Powerful Medicine: Henry Spring '73
“I walked through the halls and thought to myself, ‘this is what I want to do.’”
When Henry Spring stepped onto Utica College’s campus in 1973, he had a vision.
“I wanted to graduate from the pre-med program, go on to medical school, and become a doctor,” he says.
It was a dream he’d had since a summer job at St. Luke’s Hospital in New York City as a teenager introduced him to the medical world.
“I was mesmerized,” he recalls. “I walked through the halls and thought to myself, ‘this is what I want to do.’”
After graduating from UC’s biology/pre-med program, he went on to achieve his dream and then some. Spring ’77 attended medical school at Boston University and is now an obstetrician-gynecologist in Fort Sam Houston, Texas—where he’s still focused on the future.
With his bequest to Utica College as part of the Heritage Society, Spring wants to ensure future students—especially students of color with an interest in medicine—have access to the same educational opportunities that propelled his success.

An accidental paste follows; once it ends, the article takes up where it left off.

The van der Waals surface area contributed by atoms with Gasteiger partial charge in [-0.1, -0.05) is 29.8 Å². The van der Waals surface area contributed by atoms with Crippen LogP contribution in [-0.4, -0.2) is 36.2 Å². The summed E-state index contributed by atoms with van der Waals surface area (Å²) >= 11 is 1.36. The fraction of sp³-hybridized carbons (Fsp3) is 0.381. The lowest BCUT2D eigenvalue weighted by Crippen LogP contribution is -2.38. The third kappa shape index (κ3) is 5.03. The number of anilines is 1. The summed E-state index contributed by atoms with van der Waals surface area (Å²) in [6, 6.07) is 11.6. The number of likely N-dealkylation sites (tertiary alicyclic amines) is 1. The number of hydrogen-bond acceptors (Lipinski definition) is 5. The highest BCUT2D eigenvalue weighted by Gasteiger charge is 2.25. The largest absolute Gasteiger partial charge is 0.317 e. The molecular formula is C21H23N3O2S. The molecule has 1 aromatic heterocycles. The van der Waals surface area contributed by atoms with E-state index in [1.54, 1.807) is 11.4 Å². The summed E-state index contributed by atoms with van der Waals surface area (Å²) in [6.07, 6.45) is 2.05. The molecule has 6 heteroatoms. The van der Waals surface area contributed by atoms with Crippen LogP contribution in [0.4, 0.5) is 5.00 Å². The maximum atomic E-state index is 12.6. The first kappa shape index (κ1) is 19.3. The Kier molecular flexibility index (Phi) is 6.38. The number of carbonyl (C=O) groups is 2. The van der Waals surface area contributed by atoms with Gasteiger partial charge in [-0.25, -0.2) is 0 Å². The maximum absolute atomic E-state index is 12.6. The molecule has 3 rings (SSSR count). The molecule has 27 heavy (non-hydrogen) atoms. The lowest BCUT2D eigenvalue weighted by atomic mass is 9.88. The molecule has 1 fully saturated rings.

“Black people have always been a small percentage of those who succeed and move into the life sciences, especially as physicians,” he says. “One thing that has become more onerous is the financial burden that Black students have to overcome just to be players in the game. I want my gift to ease some of that burden through the undergraduate years.”
Today, with his gift to Utica College, Henry Spring has another familiar vision: that of a young Black student succeeding at UC, going on to medical school, and becoming a medical doctor.
“That,” he says, “is what inspires me.”
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